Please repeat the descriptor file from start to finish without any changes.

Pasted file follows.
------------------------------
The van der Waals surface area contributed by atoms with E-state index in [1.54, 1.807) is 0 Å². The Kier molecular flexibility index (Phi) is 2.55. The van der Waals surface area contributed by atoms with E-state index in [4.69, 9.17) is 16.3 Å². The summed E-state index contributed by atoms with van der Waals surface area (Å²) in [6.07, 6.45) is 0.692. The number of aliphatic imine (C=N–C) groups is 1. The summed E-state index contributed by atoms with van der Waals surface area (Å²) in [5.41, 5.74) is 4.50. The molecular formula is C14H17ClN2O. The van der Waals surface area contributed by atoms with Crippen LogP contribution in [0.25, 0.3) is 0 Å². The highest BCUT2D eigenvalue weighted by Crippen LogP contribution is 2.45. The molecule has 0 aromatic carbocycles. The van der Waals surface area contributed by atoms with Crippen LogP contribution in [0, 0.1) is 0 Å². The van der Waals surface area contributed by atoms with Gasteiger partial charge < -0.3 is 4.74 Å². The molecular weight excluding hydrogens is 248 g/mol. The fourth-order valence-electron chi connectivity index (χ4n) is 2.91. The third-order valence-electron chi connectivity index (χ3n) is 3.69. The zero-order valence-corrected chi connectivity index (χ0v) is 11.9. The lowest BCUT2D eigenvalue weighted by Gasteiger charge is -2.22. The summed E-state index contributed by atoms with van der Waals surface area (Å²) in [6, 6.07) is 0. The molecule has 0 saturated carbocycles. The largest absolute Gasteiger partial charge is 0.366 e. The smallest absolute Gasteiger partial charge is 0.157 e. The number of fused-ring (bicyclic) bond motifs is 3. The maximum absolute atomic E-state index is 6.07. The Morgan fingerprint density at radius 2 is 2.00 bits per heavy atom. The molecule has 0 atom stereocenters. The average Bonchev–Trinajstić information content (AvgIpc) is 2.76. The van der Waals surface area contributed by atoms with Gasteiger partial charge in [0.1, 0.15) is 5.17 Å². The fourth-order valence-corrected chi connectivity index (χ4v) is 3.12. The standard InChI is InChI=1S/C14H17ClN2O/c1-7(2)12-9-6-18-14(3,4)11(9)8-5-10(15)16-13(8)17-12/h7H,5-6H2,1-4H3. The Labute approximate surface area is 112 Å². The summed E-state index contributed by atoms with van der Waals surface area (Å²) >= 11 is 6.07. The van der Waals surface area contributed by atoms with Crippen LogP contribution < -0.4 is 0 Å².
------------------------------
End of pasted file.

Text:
The van der Waals surface area contributed by atoms with E-state index in [1.54, 1.807) is 0 Å². The Kier molecular flexibility index (Phi) is 2.55. The van der Waals surface area contributed by atoms with E-state index in [4.69, 9.17) is 16.3 Å². The summed E-state index contributed by atoms with van der Waals surface area (Å²) in [6.07, 6.45) is 0.692. The number of aliphatic imine (C=N–C) groups is 1. The summed E-state index contributed by atoms with van der Waals surface area (Å²) in [5.41, 5.74) is 4.50. The molecular formula is C14H17ClN2O. The van der Waals surface area contributed by atoms with Crippen LogP contribution in [0.25, 0.3) is 0 Å². The highest BCUT2D eigenvalue weighted by Crippen LogP contribution is 2.45. The molecule has 0 aromatic carbocycles. The van der Waals surface area contributed by atoms with Crippen LogP contribution in [0, 0.1) is 0 Å². The van der Waals surface area contributed by atoms with Gasteiger partial charge < -0.3 is 4.74 Å². The molecular weight excluding hydrogens is 248 g/mol. The fourth-order valence-electron chi connectivity index (χ4n) is 2.91. The third-order valence-electron chi connectivity index (χ3n) is 3.69. The zero-order valence-corrected chi connectivity index (χ0v) is 11.9. The lowest BCUT2D eigenvalue weighted by Gasteiger charge is -2.22. The summed E-state index contributed by atoms with van der Waals surface area (Å²) in [6, 6.07) is 0. The molecule has 0 saturated carbocycles. The largest absolute Gasteiger partial charge is 0.366 e. The smallest absolute Gasteiger partial charge is 0.157 e. The number of fused-ring (bicyclic) bond motifs is 3. The maximum absolute atomic E-state index is 6.07. The Morgan fingerprint density at radius 2 is 2.00 bits per heavy atom. The molecule has 0 atom stereocenters. The average Bonchev–Trinajstić information content (AvgIpc) is 2.76. The van der Waals surface area contributed by atoms with Gasteiger partial charge in [0.1, 0.15) is 5.17 Å². The fourth-order valence-corrected chi connectivity index (χ4v) is 3.12. The standard InChI is InChI=1S/C14H17ClN2O/c1-7(2)12-9-6-18-14(3,4)11(9)8-5-10(15)16-13(8)17-12/h7H,5-6H2,1-4H3. The Labute approximate surface area is 112 Å². The summed E-state index contributed by atoms with van der Waals surface area (Å²) >= 11 is 6.07. The van der Waals surface area contributed by atoms with Crippen LogP contribution < -0.4 is 0 Å².